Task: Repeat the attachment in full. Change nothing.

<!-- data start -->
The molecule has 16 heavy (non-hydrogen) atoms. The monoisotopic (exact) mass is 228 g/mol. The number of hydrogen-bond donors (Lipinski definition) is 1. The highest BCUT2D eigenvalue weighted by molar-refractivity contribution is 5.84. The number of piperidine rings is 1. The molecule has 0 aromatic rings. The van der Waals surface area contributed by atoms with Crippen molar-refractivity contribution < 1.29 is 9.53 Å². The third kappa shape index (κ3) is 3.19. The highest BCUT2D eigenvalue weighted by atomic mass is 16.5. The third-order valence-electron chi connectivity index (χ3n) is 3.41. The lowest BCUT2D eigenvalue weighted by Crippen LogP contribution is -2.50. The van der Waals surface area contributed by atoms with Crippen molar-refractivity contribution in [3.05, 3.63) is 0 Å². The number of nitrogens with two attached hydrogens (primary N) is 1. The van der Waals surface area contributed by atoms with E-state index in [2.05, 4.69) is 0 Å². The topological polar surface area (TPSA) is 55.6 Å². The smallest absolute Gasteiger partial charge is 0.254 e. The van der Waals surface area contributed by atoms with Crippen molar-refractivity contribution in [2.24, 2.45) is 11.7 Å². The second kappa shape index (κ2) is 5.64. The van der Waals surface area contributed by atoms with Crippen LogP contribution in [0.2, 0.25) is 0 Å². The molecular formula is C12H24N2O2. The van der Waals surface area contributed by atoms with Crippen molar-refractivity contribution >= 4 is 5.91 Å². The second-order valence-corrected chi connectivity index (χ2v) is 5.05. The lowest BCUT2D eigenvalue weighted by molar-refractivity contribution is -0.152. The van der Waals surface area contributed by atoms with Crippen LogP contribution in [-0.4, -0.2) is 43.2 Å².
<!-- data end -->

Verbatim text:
The molecule has 16 heavy (non-hydrogen) atoms. The monoisotopic (exact) mass is 228 g/mol. The number of hydrogen-bond donors (Lipinski definition) is 1. The highest BCUT2D eigenvalue weighted by molar-refractivity contribution is 5.84. The number of piperidine rings is 1. The molecule has 0 aromatic rings. The van der Waals surface area contributed by atoms with Crippen molar-refractivity contribution < 1.29 is 9.53 Å². The third kappa shape index (κ3) is 3.19. The highest BCUT2D eigenvalue weighted by atomic mass is 16.5. The third-order valence-electron chi connectivity index (χ3n) is 3.41. The lowest BCUT2D eigenvalue weighted by Crippen LogP contribution is -2.50. The van der Waals surface area contributed by atoms with Crippen molar-refractivity contribution in [3.05, 3.63) is 0 Å². The number of nitrogens with two attached hydrogens (primary N) is 1. The van der Waals surface area contributed by atoms with E-state index in [2.05, 4.69) is 0 Å². The topological polar surface area (TPSA) is 55.6 Å². The smallest absolute Gasteiger partial charge is 0.254 e. The van der Waals surface area contributed by atoms with Crippen molar-refractivity contribution in [2.24, 2.45) is 11.7 Å². The second kappa shape index (κ2) is 5.64. The van der Waals surface area contributed by atoms with Crippen LogP contribution in [0.2, 0.25) is 0 Å². The molecular formula is C12H24N2O2. The van der Waals surface area contributed by atoms with Crippen molar-refractivity contribution >= 4 is 5.91 Å². The second-order valence-corrected chi connectivity index (χ2v) is 5.05. The lowest BCUT2D eigenvalue weighted by molar-refractivity contribution is -0.152. The van der Waals surface area contributed by atoms with Crippen LogP contribution in [-0.4, -0.2) is 43.2 Å².